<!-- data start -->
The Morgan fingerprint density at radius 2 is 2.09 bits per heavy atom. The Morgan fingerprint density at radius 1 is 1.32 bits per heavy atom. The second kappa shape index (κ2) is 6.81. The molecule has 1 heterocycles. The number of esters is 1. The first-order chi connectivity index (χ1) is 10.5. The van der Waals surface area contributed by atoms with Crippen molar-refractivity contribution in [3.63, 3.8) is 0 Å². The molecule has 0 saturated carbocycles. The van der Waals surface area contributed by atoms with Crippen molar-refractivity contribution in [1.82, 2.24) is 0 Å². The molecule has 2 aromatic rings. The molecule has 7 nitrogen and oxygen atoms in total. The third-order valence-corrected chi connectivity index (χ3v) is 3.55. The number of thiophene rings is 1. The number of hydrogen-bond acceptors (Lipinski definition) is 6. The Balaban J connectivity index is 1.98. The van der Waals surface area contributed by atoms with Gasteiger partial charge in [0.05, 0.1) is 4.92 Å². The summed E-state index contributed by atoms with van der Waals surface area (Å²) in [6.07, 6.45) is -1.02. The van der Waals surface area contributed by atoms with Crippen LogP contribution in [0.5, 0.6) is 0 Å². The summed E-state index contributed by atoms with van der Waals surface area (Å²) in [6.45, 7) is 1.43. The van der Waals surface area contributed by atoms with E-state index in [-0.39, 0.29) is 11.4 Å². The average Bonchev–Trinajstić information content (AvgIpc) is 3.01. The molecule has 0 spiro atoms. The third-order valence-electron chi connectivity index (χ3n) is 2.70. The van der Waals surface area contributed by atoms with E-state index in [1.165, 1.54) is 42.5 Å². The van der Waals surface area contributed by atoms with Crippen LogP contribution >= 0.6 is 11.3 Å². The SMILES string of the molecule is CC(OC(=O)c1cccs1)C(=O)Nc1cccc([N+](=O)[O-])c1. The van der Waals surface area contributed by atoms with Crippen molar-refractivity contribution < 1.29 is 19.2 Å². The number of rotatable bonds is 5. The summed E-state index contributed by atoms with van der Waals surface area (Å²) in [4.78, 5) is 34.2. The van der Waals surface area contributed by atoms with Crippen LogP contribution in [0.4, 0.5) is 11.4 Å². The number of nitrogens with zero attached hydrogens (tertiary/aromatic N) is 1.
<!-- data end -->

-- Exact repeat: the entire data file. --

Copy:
The Morgan fingerprint density at radius 2 is 2.09 bits per heavy atom. The Morgan fingerprint density at radius 1 is 1.32 bits per heavy atom. The second kappa shape index (κ2) is 6.81. The molecule has 1 heterocycles. The number of esters is 1. The first-order chi connectivity index (χ1) is 10.5. The van der Waals surface area contributed by atoms with Crippen molar-refractivity contribution in [3.63, 3.8) is 0 Å². The molecule has 0 saturated carbocycles. The van der Waals surface area contributed by atoms with Crippen molar-refractivity contribution in [1.82, 2.24) is 0 Å². The molecule has 2 aromatic rings. The molecule has 7 nitrogen and oxygen atoms in total. The third-order valence-corrected chi connectivity index (χ3v) is 3.55. The number of thiophene rings is 1. The number of hydrogen-bond acceptors (Lipinski definition) is 6. The Balaban J connectivity index is 1.98. The van der Waals surface area contributed by atoms with Gasteiger partial charge in [0.05, 0.1) is 4.92 Å². The summed E-state index contributed by atoms with van der Waals surface area (Å²) in [6.07, 6.45) is -1.02. The van der Waals surface area contributed by atoms with Crippen LogP contribution in [0.5, 0.6) is 0 Å². The summed E-state index contributed by atoms with van der Waals surface area (Å²) in [6.45, 7) is 1.43. The van der Waals surface area contributed by atoms with E-state index in [-0.39, 0.29) is 11.4 Å². The average Bonchev–Trinajstić information content (AvgIpc) is 3.01. The molecule has 0 spiro atoms. The third-order valence-electron chi connectivity index (χ3n) is 2.70. The van der Waals surface area contributed by atoms with E-state index in [1.165, 1.54) is 42.5 Å². The van der Waals surface area contributed by atoms with Crippen LogP contribution >= 0.6 is 11.3 Å². The SMILES string of the molecule is CC(OC(=O)c1cccs1)C(=O)Nc1cccc([N+](=O)[O-])c1. The van der Waals surface area contributed by atoms with Crippen molar-refractivity contribution < 1.29 is 19.2 Å². The number of rotatable bonds is 5. The summed E-state index contributed by atoms with van der Waals surface area (Å²) in [4.78, 5) is 34.2. The van der Waals surface area contributed by atoms with Crippen LogP contribution in [0.4, 0.5) is 11.4 Å². The number of nitrogens with zero attached hydrogens (tertiary/aromatic N) is 1.